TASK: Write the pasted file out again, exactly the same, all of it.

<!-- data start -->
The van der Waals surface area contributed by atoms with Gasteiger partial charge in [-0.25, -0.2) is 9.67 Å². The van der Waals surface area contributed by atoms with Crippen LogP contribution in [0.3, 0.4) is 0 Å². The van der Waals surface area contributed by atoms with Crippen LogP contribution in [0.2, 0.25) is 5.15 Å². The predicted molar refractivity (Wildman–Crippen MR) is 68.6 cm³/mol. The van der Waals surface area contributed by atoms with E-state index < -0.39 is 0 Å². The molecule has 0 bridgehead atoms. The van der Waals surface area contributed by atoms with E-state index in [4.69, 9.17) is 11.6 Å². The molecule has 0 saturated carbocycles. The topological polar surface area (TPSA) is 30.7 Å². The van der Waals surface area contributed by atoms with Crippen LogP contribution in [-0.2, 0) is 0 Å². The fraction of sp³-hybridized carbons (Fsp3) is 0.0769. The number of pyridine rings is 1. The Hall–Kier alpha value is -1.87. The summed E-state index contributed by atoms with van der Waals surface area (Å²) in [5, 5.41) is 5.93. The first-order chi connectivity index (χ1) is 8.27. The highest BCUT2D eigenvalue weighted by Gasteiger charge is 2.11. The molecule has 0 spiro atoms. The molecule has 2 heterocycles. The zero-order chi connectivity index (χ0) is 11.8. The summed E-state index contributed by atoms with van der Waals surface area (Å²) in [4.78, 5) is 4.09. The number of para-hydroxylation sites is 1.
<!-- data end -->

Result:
The van der Waals surface area contributed by atoms with Gasteiger partial charge in [-0.25, -0.2) is 9.67 Å². The van der Waals surface area contributed by atoms with Crippen LogP contribution in [0.3, 0.4) is 0 Å². The van der Waals surface area contributed by atoms with Crippen LogP contribution in [0.2, 0.25) is 5.15 Å². The predicted molar refractivity (Wildman–Crippen MR) is 68.6 cm³/mol. The van der Waals surface area contributed by atoms with E-state index < -0.39 is 0 Å². The molecule has 0 bridgehead atoms. The van der Waals surface area contributed by atoms with E-state index in [4.69, 9.17) is 11.6 Å². The molecule has 0 saturated carbocycles. The topological polar surface area (TPSA) is 30.7 Å². The van der Waals surface area contributed by atoms with Crippen LogP contribution in [-0.2, 0) is 0 Å². The fraction of sp³-hybridized carbons (Fsp3) is 0.0769. The number of pyridine rings is 1. The Hall–Kier alpha value is -1.87. The summed E-state index contributed by atoms with van der Waals surface area (Å²) in [5, 5.41) is 5.93. The first-order chi connectivity index (χ1) is 8.27. The highest BCUT2D eigenvalue weighted by Gasteiger charge is 2.11. The molecule has 0 spiro atoms. The molecule has 2 heterocycles. The zero-order chi connectivity index (χ0) is 11.8. The summed E-state index contributed by atoms with van der Waals surface area (Å²) in [4.78, 5) is 4.09. The number of para-hydroxylation sites is 1.